What neoconservatives and liberals both reject is the tradition of American non-intervenetionism. The distinct American tradition is one of avoidance of controlling and being controlled by foreigners. It stretches from George Washington’s Farewell Address and the Monroe Doctrine, to the so-called Know-Nothings, and more recently to Charles Lindbergh, Robert Taft, and Pat Buchanan. It has been the abiding idiom of American conservatism. It is the real exceptionalism because, in addressing the uses of American power, it does not seek domination of others whether from the will to power or the missionary impulse to transform the rest of the world. Its ideas on the use of force are largely defensive and focused on the preservation of the American way of life. It’s a view largely absent from both parties, yet it finds support in what is likely a majority of working class ethnic whites, business-oriented conservatives, many Vietnam veterans, as well as a swath of anti-war Americans who come from a variety of traditions.

The nationalist is against the proposed surge in Afghanistan (and was against saving the anarchy of Somalia or liberating the supposedly victimized Kosovars) not because such acts are an evil to these people–to them, they are probably on balance a good–but because such activity distracts us from our chief concern, which is our own flourishing as a people and the protection of a distinct way of life from foreign attack and excessive foreign influence. This older tradition has the benefit of being more just, less costly, and more consistent with free institutions and fiscal austerity than the so-called “American exceptionalism” of the bellicose neoconservatives.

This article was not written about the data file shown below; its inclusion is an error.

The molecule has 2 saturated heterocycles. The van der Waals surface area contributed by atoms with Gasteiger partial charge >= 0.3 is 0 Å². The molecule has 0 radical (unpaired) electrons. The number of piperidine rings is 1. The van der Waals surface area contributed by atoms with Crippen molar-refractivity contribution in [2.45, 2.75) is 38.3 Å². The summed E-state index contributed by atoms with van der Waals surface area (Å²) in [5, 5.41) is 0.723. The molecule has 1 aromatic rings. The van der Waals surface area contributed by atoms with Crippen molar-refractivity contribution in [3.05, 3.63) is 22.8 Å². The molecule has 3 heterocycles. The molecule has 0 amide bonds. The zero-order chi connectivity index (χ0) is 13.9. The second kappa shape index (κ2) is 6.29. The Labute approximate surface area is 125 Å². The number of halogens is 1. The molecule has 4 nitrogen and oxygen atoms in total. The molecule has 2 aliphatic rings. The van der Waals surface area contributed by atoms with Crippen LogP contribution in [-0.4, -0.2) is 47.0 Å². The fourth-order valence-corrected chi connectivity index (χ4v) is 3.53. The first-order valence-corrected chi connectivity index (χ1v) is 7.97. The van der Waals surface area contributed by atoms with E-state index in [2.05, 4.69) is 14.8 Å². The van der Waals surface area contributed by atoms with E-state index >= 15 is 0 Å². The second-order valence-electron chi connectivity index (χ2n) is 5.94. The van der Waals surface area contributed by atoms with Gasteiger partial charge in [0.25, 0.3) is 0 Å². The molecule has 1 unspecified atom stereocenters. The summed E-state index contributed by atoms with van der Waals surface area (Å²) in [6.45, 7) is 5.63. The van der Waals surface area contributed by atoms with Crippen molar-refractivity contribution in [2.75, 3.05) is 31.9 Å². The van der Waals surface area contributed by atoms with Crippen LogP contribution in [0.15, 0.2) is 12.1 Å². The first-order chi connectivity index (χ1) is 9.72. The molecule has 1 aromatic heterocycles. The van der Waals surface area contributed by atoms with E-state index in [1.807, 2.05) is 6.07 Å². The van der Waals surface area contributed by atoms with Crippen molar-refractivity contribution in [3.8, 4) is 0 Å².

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One confusing development is the identification of any activist foreign policy or non-libertarian domestic policy with neoconservatism, as if pure libertarianism were the true standard of authentic conservatism. This is simply a misnomer. Gaullism is not neoconservatism. Rockefeller Republicans–who are more “libertarian” on issues like gay rights and abortion–is not neoconservatism. Nixonian authoritarian pragmatism is not neoconservatism. And libertarianism is certainly not conservatism. As is evident in the writings of Russell Kirk and older issues of National Review, libertarians have always been uneasy coalition partner with conservatives. The temporary unity of many paleoconservatives and libertarians on the undesireabiliy of the Iraq War should not be mistaken for a melding of the two groups and their views. Even without Bush and the Iraq War, conservatives still believe in ordered liberty, which is to say, an historical and inherited Anglo-American balance of state action and private life. This is traditionally translated as economic libertarianism and social conservatism. That is, while conservatives favor a relatively free economy and a small federal government, no principle tells them that local and state governments cannot engage in everything from traditional control of vice, the provision of public education, prohibitions of drugs, and modest welfare programs for the “deserving poor.”